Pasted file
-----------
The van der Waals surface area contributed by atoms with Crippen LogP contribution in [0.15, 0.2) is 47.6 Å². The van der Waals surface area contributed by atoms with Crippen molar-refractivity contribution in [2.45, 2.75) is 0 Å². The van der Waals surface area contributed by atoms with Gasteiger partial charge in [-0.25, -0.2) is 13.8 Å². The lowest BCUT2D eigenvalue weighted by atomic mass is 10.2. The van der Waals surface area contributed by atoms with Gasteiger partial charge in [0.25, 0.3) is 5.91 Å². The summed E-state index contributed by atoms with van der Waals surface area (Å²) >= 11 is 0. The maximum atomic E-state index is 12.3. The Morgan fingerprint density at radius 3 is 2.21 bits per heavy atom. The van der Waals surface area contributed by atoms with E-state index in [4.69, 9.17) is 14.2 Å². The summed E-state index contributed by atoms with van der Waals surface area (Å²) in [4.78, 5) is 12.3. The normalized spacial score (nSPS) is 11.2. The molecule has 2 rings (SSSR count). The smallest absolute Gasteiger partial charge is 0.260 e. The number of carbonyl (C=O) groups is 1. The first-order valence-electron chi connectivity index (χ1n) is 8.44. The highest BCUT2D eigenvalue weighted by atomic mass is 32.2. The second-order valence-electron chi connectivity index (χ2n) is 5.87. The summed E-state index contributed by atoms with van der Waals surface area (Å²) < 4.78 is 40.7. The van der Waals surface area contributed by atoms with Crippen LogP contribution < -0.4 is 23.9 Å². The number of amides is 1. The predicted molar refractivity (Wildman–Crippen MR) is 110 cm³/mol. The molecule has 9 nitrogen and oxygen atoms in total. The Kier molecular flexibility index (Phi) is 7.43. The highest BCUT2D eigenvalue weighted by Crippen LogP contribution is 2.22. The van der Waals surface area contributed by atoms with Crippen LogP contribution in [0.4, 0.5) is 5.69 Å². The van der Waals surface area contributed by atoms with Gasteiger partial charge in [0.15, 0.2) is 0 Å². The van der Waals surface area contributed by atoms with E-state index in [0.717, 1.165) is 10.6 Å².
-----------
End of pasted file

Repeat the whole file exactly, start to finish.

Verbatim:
The van der Waals surface area contributed by atoms with Crippen LogP contribution in [0.15, 0.2) is 47.6 Å². The van der Waals surface area contributed by atoms with Crippen molar-refractivity contribution in [2.45, 2.75) is 0 Å². The van der Waals surface area contributed by atoms with Gasteiger partial charge in [-0.25, -0.2) is 13.8 Å². The lowest BCUT2D eigenvalue weighted by atomic mass is 10.2. The van der Waals surface area contributed by atoms with Gasteiger partial charge in [0.25, 0.3) is 5.91 Å². The summed E-state index contributed by atoms with van der Waals surface area (Å²) >= 11 is 0. The maximum atomic E-state index is 12.3. The Morgan fingerprint density at radius 3 is 2.21 bits per heavy atom. The van der Waals surface area contributed by atoms with E-state index in [4.69, 9.17) is 14.2 Å². The summed E-state index contributed by atoms with van der Waals surface area (Å²) in [4.78, 5) is 12.3. The normalized spacial score (nSPS) is 11.2. The molecule has 2 rings (SSSR count). The smallest absolute Gasteiger partial charge is 0.260 e. The number of carbonyl (C=O) groups is 1. The first-order valence-electron chi connectivity index (χ1n) is 8.44. The highest BCUT2D eigenvalue weighted by atomic mass is 32.2. The second-order valence-electron chi connectivity index (χ2n) is 5.87. The summed E-state index contributed by atoms with van der Waals surface area (Å²) < 4.78 is 40.7. The van der Waals surface area contributed by atoms with Crippen LogP contribution < -0.4 is 23.9 Å². The number of amides is 1. The predicted molar refractivity (Wildman–Crippen MR) is 110 cm³/mol. The molecule has 9 nitrogen and oxygen atoms in total. The Kier molecular flexibility index (Phi) is 7.43. The highest BCUT2D eigenvalue weighted by Crippen LogP contribution is 2.22. The van der Waals surface area contributed by atoms with Crippen LogP contribution in [0.4, 0.5) is 5.69 Å². The van der Waals surface area contributed by atoms with Gasteiger partial charge in [0.15, 0.2) is 0 Å². The van der Waals surface area contributed by atoms with E-state index in [0.717, 1.165) is 10.6 Å².